The shot of my life? I guess it is, says Grant Elliott after firing New Zealand to World Cup final gallery video

Sky Sport

The final over to perhaps the greatest cricket match ever played at Eden Park as Grant Elliott holds his nerve for NZ.

They don't come any more laid back and relaxed than Grant Elliott, but the Black Caps' match winner admitted to being a bundle of nerves as he faced Dale Steyn in the final over of New Zealand's thrilling Cricket World Cup semifinal win.

The equation was simple: two balls to go, one boundary required to beat South Africa and advance to New Zealand's first World Cup final.

The Black Caps needed five from two balls to chase down the target of 298 in 43 overs at Eden Park in Auckland, but Elliott, 36, is an experienced campaigner and knew all the angles.

Grant Elliott hits the winning six off the penultimate ball.
Peter Meecham

Grant Elliott hits the winning six off the penultimate ball.

READ MORE:
Match report: NZ win by four wickets
Five clangers that cost South Africa
Fans play their part in epic Eden Park match
Wonderful irony of Grant Elliott's winning six
De Villiers finds no comfort in gallant defeat
Fan in the Stand: Cool heads and cold sweats
* Black Caps player rankings - CWC semifinal
* Cricket greats heap praise on Black Caps

MCCULLUM MOSAIC: Support the Black Caps with a photo/selfie #backtheblackcaps

A four would do because New Zealand could advance in the event of a tie having finished higher up in their pool than the Proteas.

Grant Elliott of New Zealand celebrates hitting the winning runs.
Getty Images

Grant Elliott of New Zealand celebrates hitting the winning runs.

South Africa-born Elliott, who still speaks with his native accent but has been a New Zealander for a long time now, stepped in front of his stumps and hoisted South Africa's quickest bowler into the stands over long-on.

He raised his arms, 41,000 fans went crazy, and history was made with a four-wicket win, as New Zealand's tally of 299-6 from 42.5 overs was good enough to secure them a place in Sunday's final in Melbourne, against Australia or India, who play on Thursday.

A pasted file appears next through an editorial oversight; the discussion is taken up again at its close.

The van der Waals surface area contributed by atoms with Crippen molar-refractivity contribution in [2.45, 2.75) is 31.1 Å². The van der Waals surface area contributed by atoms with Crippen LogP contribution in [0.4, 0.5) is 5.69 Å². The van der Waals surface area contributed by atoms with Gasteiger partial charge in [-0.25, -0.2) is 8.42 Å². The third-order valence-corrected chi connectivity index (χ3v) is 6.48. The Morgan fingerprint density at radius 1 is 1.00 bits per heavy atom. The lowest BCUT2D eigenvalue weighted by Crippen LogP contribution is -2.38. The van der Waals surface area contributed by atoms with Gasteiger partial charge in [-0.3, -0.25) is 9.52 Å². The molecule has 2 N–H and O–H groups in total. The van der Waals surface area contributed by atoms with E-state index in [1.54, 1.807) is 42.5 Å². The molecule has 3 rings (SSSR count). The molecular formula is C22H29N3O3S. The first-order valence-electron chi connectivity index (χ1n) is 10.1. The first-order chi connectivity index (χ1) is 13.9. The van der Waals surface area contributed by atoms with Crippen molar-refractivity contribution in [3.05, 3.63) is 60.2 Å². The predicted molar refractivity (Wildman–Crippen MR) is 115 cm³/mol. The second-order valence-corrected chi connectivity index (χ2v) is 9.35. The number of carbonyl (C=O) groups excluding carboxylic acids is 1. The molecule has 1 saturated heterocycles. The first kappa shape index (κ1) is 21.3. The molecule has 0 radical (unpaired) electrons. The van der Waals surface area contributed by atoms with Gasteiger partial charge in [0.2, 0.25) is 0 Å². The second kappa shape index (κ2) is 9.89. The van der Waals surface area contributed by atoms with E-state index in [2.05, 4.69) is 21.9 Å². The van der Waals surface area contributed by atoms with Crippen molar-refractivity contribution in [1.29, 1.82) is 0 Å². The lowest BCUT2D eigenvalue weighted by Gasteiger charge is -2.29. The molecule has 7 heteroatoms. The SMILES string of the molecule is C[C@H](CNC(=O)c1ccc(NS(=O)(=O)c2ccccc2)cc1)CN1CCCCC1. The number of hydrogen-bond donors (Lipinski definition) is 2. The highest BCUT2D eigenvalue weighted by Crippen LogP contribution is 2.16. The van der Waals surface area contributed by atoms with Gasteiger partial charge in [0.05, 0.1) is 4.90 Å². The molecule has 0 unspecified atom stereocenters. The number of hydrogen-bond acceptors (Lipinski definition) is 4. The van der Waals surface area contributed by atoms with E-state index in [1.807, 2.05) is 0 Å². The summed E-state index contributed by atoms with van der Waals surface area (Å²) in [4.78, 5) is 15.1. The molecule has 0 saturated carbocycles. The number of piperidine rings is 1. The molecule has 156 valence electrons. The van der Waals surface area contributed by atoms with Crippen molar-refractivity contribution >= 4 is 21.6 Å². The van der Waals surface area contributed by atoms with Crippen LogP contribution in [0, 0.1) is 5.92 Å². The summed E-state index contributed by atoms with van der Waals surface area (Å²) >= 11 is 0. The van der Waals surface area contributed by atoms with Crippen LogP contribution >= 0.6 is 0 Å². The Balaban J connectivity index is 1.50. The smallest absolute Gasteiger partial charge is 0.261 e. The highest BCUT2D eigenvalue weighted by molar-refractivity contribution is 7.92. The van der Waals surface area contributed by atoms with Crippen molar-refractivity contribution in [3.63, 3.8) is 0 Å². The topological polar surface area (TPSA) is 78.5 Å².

The shot of his life?

Sky Sport

The Black Caps chase down 298 to reach their first ever World Cup final at the expense of South Africa.

"I guess it is," he replied.

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"I really did feel the pressure. I knew I had two balls. Dan (Vettori) said we weren't going to run to the keeper again so I knew it was up to me. I knew that four runs would do it because a tie was as good as a win for us, so that was in the back of my mind.

"I've had relative success in T20 cricket for Wellington. I changed my game a little at the death when you can free yourself up. I was looking to hit that ball for six or four. I was going to line that ball up and where ever it was it was going over the boundary - hopefully.

Peter Meecham/Fairfax NZ Peter Meecham/Fairfax NZ Hannah Peters/Getty Images Mark Taylor/Fairfax NZ Mark Taylor/Fairfax NZ Peter Meecham/Fairfax NZ Peter Meecham/Fairfax NZ Mark Taylor/Fairfax NZ Peter Meecham/Fairfax NZ Mark Taylor/Fairfax NZ Mark Taylor/Fairfax NZ Peter Meecham/Fairfax NZ Mark Taylor/Fairfax NZ Peter Meecham/Fairfax NZ Peter Meecham/Fairfax NZ Peter Meecham Peter Meecham/Fairfax NZ Mark Taylor Mark Taylor/Fairfax NZ Mark Taylor/Fairfax NZ Getty Images Peter Meecham/Fairfax NZ Getty Images Mark Taylor/Fairfax NZ Getty Images Getty Images Mark Taylor/Fairfax NZ Peter Meecham/Fairfax NZ Peter Meecham/Fairfax NZ Getty Images Getty Images Photosport Mark Taylor/ Fairfax NZ Mark Taylor/ Fairfax NZ Mark Taylor/ Fairfax NZ Mark Taylor/ Fairfax NZ